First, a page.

Durban - While KwaZulu-Natal Judge President Achmat Jappie on Tuesday ruled that Vela Shembe is the leader of the eBuhleni faction of the Nazareth Baptist Church, Mduduzi Shembe intends appealing the entire judgment.
The judge granted Mduduzi’s application for leave to appeal soon after the judgment was handed down on Tuesday.
The appeal is expected to be heard early next year before the full bench of the KZN High Court, which sits in Pietermaritzburg.
Both Vela and Mduduzi Shembe were present in court for the conclusion of Jappie’s judgment, which began on Monday.
Followers from the Buhleni faction of the Nazareth Baptist Church, also known as the Shembe Church, who waited patiently outside court, then proceeded to nearby Albert Park for Mduduzi to address the crowd. His followers said they still considered him to be their lord.
Speaking to the media outside court, Vela said he felt their late leader, Vimbeni Shembe, was vindicated on Tuesday after being held as a person who could not be trusted because he nominated two people for one position.
“But today, the judge told everyone who was nominated by uThingo (Vimbeni), so in the name of uThingo I thank God and all the ancestors of the congregation,” he said.
A leadership dispute began five years ago, after Vimbeni Shembe’s death.
At his funeral, Inkosi Mqoqi Ngcobo announced that Shembe’s son, Mduduzi, was the new leader.
However, Vimbeni’s cousin, Vela, claimed he was the rightful leader, and had a deed of nomination, which he said had been signed by Vimbeni.
This led to five high court applications in 2011, which were consolidated in August 2011.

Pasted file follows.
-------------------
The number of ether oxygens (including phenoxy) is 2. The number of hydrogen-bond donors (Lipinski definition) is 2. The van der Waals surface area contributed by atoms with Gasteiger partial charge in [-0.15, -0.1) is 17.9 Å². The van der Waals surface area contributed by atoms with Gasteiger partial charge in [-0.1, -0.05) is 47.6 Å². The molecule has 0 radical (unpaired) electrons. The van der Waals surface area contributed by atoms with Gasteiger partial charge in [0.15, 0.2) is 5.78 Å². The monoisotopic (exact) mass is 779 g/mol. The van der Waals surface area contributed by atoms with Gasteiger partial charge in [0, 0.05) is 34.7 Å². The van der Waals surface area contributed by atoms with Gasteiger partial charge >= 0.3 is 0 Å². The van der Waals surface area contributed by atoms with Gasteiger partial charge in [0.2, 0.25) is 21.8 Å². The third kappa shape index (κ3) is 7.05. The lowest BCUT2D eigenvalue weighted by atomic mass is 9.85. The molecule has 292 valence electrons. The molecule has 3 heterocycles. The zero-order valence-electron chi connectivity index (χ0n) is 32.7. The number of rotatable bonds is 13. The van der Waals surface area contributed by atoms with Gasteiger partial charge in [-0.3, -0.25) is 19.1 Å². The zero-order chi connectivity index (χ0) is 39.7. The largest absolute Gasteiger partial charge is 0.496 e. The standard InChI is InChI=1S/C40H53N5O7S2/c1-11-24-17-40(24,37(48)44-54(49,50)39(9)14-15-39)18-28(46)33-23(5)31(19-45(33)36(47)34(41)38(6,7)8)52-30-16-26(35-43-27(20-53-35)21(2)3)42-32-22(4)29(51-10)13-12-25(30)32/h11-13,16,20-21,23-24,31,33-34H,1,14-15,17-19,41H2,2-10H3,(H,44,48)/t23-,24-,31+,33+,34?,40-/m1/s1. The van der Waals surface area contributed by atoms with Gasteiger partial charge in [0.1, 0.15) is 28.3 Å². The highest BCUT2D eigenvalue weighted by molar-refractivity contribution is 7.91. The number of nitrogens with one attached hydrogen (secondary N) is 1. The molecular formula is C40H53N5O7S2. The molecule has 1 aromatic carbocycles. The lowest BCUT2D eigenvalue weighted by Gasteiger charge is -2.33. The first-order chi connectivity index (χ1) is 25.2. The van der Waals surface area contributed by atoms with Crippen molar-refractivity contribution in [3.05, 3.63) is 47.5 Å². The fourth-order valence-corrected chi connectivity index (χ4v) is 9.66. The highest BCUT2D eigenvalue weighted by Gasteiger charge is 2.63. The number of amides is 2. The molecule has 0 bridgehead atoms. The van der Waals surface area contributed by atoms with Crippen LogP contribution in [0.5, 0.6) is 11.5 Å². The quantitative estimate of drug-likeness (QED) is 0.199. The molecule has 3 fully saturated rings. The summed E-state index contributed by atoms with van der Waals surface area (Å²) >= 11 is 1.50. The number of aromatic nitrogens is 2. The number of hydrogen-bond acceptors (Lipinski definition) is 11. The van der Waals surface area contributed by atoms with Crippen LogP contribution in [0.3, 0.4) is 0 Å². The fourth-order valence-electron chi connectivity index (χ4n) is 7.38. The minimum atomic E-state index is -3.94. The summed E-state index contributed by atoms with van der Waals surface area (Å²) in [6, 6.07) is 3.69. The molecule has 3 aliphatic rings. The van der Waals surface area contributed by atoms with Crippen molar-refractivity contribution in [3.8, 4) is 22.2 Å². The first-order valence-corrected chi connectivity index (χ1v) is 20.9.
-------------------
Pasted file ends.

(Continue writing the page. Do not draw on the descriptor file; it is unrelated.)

During his judgment, Jappie said the deed of nomination was the basis of Vela’s Shembe’s argument, while Mduduzi had argued that his father had changed his mind and verbally nominated him as the successor.
The late leader’s attorney, Zwelabantu Buthelezi, had testified that Vimbeni had come to his offices in 2000 saying he did not want a repeat of what happened when the previous leader had died, and wanted to have the new leader’s name in writing.
A deed of nomination was drawn up, with the new leader’s name and identity document number, as well as the late leader’s signature.
Shortly before his death, Buthelezi said he had received a letter from the late leader reminding him of the deed of nomination.
The letter also told Buthelezi to introduce Vela as the new leader when he died.
Three handwriting experts testified, with two authenticating the signature, while the third expert doubted it was genuine.
The judge found there was “not a pillar” to stand against Buthelezi’s character, and there was nothing to suggest that he stood to gain from conspiring about Vela’s nomination.
“I therefore accept as fact that the late leader gave instructions to (Buthelezi) about the nomination,” said the judge.
On the issue of the signature on the deed of nomination, Jappie said it was his view that the two handwriting experts’ evidence on the signature was the preferred opinion over the third, who suggested the signature was not genuine.
“What this letter makes clear was the late leader’s intent that (Buthelezi) announce Vela Shembe as the successor. In my view, that’s what the evidence led shows.”
He also felt Mduduzi failed to prove, on a balance of probability, that there had been an oral nomination in his favour.
The judge also had to decide whether Mduduzi should be held in contempt of court for a weekend ceremony that anointed him as the leader despite a court order.
Jappie found that this function was out of Mduduzi’s hands, and that Vela failed to prove Mduduzi had acted contemptuously.